Monday, March 7, 2011

Review - The Running Dream

Wendelin Van Draanen
Knopf Books for Young Readers
Jessica is a runner. It's what she does and who she is, but all that comes to an end when the bus carrying her and her track team crashes and Jessica loses a leg. She has to relearn everything. She used to be on her way to a track scholarship, but now she can't even walk. This book is unlike any I've read before. It follows Jessica in the year following her accident, from the time in the hospital when her amputated leg is still in bandages, through learning to walk on crutches and later with her prosthetic leg. It follows her track team as they try to raise money for a "running leg" so that she can run again and eventually rejoin the team. Without running, or her leg, many things in Jessica's life change, most notably her feelings toward others. Suddenly having a disability herself makes her view the girl in math class who has cerebral palsy in a different light and the two become friends. When the guy she's had a crush on forever suddenly starts talking to her she doesn't feel right about it, thinking that he feels sorry for her now that she only has one leg.

Jessica has conflicting and confusing reactions to many of the events in her story and I found this to be very authentic. There are moments here, especially in the more introspective moments of the novel, that are incredibly powerful and thought-provoking. However, some of the other characters were less realistic and I wished that the personality of the boy Jessica had a crush on had came through more clearly in the beginning and middle of the story instead of waiting until the end. I understand that Jessica had trouble trusting him -- or anyone, really -- after she lost her leg, but as a reader it pulled me out of the story and made it difficult to like the characters and their relationships much as I wanted to.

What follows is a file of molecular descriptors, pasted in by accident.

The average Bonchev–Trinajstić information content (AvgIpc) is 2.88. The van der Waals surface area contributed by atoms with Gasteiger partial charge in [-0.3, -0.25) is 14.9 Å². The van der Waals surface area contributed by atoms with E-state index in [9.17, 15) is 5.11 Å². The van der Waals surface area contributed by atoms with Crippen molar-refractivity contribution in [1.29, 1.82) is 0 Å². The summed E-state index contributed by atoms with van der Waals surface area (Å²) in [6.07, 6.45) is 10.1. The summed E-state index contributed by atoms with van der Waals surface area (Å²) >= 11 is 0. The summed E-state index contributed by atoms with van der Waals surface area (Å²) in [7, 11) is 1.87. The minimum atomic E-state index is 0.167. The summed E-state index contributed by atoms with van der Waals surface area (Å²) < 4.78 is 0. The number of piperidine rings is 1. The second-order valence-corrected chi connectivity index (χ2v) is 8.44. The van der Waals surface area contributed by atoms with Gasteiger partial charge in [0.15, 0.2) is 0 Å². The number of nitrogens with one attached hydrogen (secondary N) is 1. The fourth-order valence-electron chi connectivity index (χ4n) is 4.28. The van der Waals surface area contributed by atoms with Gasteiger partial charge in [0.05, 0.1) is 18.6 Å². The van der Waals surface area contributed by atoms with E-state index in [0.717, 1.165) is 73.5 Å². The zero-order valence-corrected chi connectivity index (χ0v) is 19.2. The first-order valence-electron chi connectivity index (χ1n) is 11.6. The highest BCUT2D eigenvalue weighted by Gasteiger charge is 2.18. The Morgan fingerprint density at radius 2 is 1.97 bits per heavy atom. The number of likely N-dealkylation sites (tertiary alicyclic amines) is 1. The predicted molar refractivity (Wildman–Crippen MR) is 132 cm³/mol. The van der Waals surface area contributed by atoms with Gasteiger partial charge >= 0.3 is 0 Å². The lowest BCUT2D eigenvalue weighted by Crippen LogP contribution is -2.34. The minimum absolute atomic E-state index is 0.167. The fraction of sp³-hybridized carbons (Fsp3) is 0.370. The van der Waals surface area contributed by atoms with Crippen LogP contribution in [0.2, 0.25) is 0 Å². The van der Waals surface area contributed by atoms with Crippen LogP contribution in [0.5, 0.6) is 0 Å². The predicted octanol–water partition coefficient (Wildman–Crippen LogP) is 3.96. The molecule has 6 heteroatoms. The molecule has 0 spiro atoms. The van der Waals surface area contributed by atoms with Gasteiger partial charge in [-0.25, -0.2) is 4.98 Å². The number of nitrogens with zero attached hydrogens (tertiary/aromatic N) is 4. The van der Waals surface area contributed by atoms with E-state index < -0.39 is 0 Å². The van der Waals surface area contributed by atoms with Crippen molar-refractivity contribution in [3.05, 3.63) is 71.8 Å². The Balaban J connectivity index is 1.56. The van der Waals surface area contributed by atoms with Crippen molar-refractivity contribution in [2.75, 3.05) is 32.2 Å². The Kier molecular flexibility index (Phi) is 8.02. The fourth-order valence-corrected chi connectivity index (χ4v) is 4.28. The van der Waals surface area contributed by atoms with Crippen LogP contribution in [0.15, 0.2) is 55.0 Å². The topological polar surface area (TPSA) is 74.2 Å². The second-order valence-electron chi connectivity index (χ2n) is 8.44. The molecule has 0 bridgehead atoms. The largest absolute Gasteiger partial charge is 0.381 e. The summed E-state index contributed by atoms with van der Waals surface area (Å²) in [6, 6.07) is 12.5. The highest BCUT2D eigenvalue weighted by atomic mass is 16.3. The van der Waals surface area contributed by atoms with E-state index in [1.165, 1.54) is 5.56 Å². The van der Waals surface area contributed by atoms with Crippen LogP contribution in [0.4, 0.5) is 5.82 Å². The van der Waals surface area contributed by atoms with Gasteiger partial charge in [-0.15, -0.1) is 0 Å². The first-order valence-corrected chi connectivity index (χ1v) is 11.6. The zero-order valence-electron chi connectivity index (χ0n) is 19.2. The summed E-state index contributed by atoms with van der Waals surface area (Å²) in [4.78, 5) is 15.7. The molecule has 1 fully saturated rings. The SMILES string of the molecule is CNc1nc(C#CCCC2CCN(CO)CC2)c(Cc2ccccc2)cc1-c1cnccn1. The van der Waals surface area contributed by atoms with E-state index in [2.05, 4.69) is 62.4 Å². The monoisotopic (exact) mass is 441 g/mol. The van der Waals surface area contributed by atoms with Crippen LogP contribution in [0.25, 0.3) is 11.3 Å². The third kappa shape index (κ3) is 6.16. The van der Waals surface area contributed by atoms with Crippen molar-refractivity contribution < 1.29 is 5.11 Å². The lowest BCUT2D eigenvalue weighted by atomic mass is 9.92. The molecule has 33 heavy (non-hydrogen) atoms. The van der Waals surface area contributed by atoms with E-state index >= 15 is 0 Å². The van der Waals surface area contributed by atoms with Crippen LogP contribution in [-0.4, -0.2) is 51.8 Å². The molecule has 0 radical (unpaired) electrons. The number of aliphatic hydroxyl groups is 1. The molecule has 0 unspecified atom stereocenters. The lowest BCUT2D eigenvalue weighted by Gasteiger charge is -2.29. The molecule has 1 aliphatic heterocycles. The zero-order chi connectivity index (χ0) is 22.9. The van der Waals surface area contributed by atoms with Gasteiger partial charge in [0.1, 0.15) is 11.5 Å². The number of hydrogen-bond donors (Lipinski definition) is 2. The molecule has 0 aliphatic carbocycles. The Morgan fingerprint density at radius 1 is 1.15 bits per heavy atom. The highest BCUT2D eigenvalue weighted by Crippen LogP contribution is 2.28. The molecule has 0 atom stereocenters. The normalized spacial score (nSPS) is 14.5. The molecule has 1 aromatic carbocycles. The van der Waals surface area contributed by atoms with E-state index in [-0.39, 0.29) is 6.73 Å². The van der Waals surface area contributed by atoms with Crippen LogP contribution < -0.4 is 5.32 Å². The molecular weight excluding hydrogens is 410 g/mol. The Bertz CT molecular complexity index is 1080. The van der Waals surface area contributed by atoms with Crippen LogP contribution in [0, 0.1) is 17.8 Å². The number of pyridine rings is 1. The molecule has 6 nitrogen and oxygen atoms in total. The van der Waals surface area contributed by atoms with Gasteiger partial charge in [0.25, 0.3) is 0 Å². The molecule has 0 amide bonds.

The theme of seeing the person, not the disability is a strong one here and for the most part I loved it. Jessica's journey is shown in a very realistic light (this, of course, coming from someone who knows nothing about prosthetic limbs or amputations), but her growing friendship with a girl who has cerebral palsy seemed a bit heavy-handed at times. While the progression of their friendship was well-written and understandable, the theme of acceptance felt pushed a bit too much at times and there were moments when I wished it would ease up. Because, really, this is a great story that gets the message across strongly enough on its own.

This is definitely a book I'd recommend, not only because it deals with an issue I haven't seen handled in YA before, but also because it's very well-written with moments of incredible power. Especially great for readers who are interested in the subject matter or wanting to read a sports-themed book.


  1. I really liked this book a lot, especially for the issues it raises (and there is more than one, I'd say).

  2. I had to read this book for a class, and expected it to be dull or boring. I was surprised when it was actually very good. I especially like how easy it was to connect with. I've never had a medical problem like this, but the realistic thought process of the girl still allowed me to really connect with it. All in all a very good book.